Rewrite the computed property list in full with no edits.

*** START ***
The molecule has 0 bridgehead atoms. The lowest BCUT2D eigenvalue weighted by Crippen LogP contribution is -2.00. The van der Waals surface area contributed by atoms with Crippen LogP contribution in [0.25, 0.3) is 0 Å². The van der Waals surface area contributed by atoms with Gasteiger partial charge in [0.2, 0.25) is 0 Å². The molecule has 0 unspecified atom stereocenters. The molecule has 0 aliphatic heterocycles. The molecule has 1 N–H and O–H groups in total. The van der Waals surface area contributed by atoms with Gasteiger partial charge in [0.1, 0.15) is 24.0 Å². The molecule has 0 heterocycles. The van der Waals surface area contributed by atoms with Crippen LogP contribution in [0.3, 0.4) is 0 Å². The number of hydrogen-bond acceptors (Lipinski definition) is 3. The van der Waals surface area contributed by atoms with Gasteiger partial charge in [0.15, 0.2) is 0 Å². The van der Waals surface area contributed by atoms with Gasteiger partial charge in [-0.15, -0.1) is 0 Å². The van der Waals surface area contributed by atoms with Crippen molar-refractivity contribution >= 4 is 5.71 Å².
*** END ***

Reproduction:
The molecule has 0 bridgehead atoms. The lowest BCUT2D eigenvalue weighted by Crippen LogP contribution is -2.00. The van der Waals surface area contributed by atoms with Crippen LogP contribution in [0.25, 0.3) is 0 Å². The van der Waals surface area contributed by atoms with Gasteiger partial charge in [0.2, 0.25) is 0 Å². The molecule has 0 unspecified atom stereocenters. The molecule has 0 aliphatic heterocycles. The molecule has 1 N–H and O–H groups in total. The van der Waals surface area contributed by atoms with Gasteiger partial charge in [0.1, 0.15) is 24.0 Å². The molecule has 0 heterocycles. The van der Waals surface area contributed by atoms with Crippen LogP contribution in [0.3, 0.4) is 0 Å². The number of hydrogen-bond acceptors (Lipinski definition) is 3. The van der Waals surface area contributed by atoms with Gasteiger partial charge in [0.15, 0.2) is 0 Å². The van der Waals surface area contributed by atoms with Gasteiger partial charge in [-0.15, -0.1) is 0 Å². The van der Waals surface area contributed by atoms with Crippen molar-refractivity contribution >= 4 is 5.71 Å².